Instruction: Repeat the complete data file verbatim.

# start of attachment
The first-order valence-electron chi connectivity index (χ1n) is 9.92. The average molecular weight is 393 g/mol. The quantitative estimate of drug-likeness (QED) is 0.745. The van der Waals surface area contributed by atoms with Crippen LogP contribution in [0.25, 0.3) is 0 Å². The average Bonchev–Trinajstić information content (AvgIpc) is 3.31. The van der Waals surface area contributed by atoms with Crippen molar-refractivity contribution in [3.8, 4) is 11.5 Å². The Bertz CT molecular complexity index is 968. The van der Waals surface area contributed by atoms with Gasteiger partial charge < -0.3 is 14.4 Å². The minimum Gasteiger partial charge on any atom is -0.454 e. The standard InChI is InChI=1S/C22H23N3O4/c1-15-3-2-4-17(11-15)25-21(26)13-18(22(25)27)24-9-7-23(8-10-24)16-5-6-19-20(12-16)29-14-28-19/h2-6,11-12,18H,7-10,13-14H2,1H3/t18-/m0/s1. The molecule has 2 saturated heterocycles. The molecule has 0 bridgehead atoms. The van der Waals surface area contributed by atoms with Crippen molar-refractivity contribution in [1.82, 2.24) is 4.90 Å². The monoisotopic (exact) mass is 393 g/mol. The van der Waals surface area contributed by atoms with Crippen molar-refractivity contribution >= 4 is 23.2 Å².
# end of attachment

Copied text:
The first-order valence-electron chi connectivity index (χ1n) is 9.92. The average molecular weight is 393 g/mol. The quantitative estimate of drug-likeness (QED) is 0.745. The van der Waals surface area contributed by atoms with Crippen LogP contribution in [0.25, 0.3) is 0 Å². The average Bonchev–Trinajstić information content (AvgIpc) is 3.31. The van der Waals surface area contributed by atoms with Crippen molar-refractivity contribution in [3.8, 4) is 11.5 Å². The Bertz CT molecular complexity index is 968. The van der Waals surface area contributed by atoms with Gasteiger partial charge < -0.3 is 14.4 Å². The minimum Gasteiger partial charge on any atom is -0.454 e. The standard InChI is InChI=1S/C22H23N3O4/c1-15-3-2-4-17(11-15)25-21(26)13-18(22(25)27)24-9-7-23(8-10-24)16-5-6-19-20(12-16)29-14-28-19/h2-6,11-12,18H,7-10,13-14H2,1H3/t18-/m0/s1. The molecule has 2 saturated heterocycles. The molecule has 0 bridgehead atoms. The van der Waals surface area contributed by atoms with Crippen molar-refractivity contribution in [1.82, 2.24) is 4.90 Å². The monoisotopic (exact) mass is 393 g/mol. The van der Waals surface area contributed by atoms with Crippen molar-refractivity contribution >= 4 is 23.2 Å².